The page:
"I just found out," Brankton pointed back toward the front-desk and felt like a complete idiot that a glorified bellhop had informed him that the love of his life was remarrying.

"Surely, you must know that this, your being here," the Baron's third wife, with a silver clutch in her hand, waved her arms around in a swirling motion as she looked about, "is quite unexpected, darling."  She was about twenty years younger than the Baron who was almost 70, and yet she could pass for late 30's.

Brankton noticed for the first time that the trip-hop ambient chill soundtrack favored by most upscale hotels had begun its evening shift.  He liked it, even if it was a bit played out.  All of a sudden he needed a drink.

"Dominique, I just checked-in.  I'm in town on business."  Brankton pointed again back in the direction of no-period P, which reminded him that he had to call the office which was two hours ahead; he pushed the power button on his iPhone to see if he needed to be more pissed off than he was currently. Please work, he thought. 

"Darling, but how did you know that Sophia was getting married this weekend?"

"I didn't.  Swear," said Brankton a bit irritated.  Divorce had many attendant negative consequences, but one of the more ungainly  had to be the creation of a new class of hyphenate family members.  The iPhone's home-screen finally appeared to the relief of Brankton who looked back to his ex-step-mother-in-law.  "I'm here to sign a new act, and have to go out tonight to see him at some club just down the street."

"Oh, really?  So you just decided to stay at the Driskill?"  Sounded a bit fishy to Brankton now that he heard it put like that, and with the English lilt of an islander no less.  The Baron was a man of wealth and taste.  And his taste in women leaned toward the Caribbean:  Olive-skinned, tall, beautiful, and well-spoken.   Brankton had to give the Baron that at least.

"Fine, darling.  Whatever you say," Dominique pulled Brankton toward the elevators.  "Meanwhile, you can tell me your version of the truth over a drink as you and I get away from the lobby."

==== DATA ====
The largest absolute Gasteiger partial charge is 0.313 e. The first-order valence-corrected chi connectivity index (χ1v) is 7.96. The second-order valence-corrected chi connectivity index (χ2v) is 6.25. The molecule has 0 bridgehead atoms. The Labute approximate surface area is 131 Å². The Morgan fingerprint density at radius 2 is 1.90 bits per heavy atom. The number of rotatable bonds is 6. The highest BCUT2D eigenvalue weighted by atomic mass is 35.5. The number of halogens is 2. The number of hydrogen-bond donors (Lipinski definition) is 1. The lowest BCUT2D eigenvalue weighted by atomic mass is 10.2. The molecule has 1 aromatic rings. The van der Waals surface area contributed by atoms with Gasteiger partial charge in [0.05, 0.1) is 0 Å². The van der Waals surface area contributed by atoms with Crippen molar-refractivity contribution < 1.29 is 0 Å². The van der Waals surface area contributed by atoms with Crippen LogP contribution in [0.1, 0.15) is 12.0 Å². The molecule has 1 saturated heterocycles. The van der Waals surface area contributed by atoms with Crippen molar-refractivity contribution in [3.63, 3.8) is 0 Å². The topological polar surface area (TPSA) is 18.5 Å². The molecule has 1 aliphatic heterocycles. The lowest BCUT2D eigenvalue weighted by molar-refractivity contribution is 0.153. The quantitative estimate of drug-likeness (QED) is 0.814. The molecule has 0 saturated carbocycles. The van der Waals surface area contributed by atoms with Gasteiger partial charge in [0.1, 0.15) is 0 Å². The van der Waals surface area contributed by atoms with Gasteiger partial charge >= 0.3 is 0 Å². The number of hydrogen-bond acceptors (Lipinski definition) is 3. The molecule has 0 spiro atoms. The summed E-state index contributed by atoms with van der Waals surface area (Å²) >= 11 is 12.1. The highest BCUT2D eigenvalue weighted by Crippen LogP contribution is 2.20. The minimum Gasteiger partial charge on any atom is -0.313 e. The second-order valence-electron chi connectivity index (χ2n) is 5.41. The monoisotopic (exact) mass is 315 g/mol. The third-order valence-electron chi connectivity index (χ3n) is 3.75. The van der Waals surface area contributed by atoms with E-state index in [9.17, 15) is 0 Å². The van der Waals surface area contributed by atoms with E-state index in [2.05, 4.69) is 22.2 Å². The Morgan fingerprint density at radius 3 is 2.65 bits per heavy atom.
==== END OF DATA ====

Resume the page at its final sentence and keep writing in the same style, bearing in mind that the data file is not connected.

For a brief moment, it looked like the bartender on the second-floor veranda was actually reading the recipes of the drinks he was pouring.  He'd read a bit, turn the page, then walk over and make a drink.  Then read some more, pour a few more drinks. Brankton watched this for a few minutes before he confirmed that the bartender was most likely the second-string crew, probably a local college kid trying to get some reading done for class while working what would ordinarily be a slow shift.  The A-team would be downstairs working the wedding or the rehearsal dinner or whatever his ex had planned.

"Clink-clink, darling!" said the Baron's wife, shaking Brankton's empty glass with ice rattling to that area behind the bar where waitstaff do her bidding.

"Another Jack-n-Coke?" said the bartender.  Brankton took the span of his hand and inverted it vertically for visual aid.

"Make it tall," said Brankton.

The bartender looked at the Baron's wife.  "She'll have another Bellini," said Brankton, who personally preferred the blackcurrant of the Kir Royale over the peachy, summery Bellini as far as Champagne drinks are concerned.  He pulled his glass from her hand.

"We have one of these every Sunday afternoon at the club," said the Baron's wife now with only her rightful drink in-hand.  "Some traditions are good, wouldn't you agree, Brankton?"  He did agree, but he didn't like the traditions that screwed him over.

"What's it been?  Three years?" asked Dominique.